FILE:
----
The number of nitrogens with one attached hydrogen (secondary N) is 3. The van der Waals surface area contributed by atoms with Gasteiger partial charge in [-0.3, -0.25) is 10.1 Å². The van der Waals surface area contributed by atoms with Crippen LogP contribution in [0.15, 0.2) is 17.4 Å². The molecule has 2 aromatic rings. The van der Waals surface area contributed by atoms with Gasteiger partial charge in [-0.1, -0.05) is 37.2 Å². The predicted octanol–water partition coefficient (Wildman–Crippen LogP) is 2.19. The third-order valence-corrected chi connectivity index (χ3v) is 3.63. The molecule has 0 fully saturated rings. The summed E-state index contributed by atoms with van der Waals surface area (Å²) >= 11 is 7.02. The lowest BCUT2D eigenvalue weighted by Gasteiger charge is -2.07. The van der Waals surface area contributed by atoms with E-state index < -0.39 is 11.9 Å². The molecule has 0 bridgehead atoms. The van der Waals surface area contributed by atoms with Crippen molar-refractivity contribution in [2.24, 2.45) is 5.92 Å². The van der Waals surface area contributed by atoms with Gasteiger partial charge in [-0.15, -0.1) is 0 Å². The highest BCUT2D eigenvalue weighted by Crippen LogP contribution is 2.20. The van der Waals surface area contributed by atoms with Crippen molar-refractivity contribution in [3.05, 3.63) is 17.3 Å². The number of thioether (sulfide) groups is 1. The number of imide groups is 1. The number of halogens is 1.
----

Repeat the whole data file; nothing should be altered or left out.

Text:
The number of nitrogens with one attached hydrogen (secondary N) is 3. The van der Waals surface area contributed by atoms with Gasteiger partial charge in [-0.3, -0.25) is 10.1 Å². The van der Waals surface area contributed by atoms with Crippen LogP contribution in [0.15, 0.2) is 17.4 Å². The molecule has 2 aromatic rings. The van der Waals surface area contributed by atoms with Gasteiger partial charge in [-0.1, -0.05) is 37.2 Å². The predicted octanol–water partition coefficient (Wildman–Crippen LogP) is 2.19. The third-order valence-corrected chi connectivity index (χ3v) is 3.63. The molecule has 0 fully saturated rings. The summed E-state index contributed by atoms with van der Waals surface area (Å²) >= 11 is 7.02. The lowest BCUT2D eigenvalue weighted by Gasteiger charge is -2.07. The van der Waals surface area contributed by atoms with E-state index < -0.39 is 11.9 Å². The molecule has 0 bridgehead atoms. The van der Waals surface area contributed by atoms with Crippen molar-refractivity contribution in [2.24, 2.45) is 5.92 Å². The van der Waals surface area contributed by atoms with Gasteiger partial charge in [-0.15, -0.1) is 0 Å². The highest BCUT2D eigenvalue weighted by Crippen LogP contribution is 2.20. The van der Waals surface area contributed by atoms with Crippen molar-refractivity contribution in [3.05, 3.63) is 17.3 Å². The number of thioether (sulfide) groups is 1. The number of imide groups is 1. The number of halogens is 1.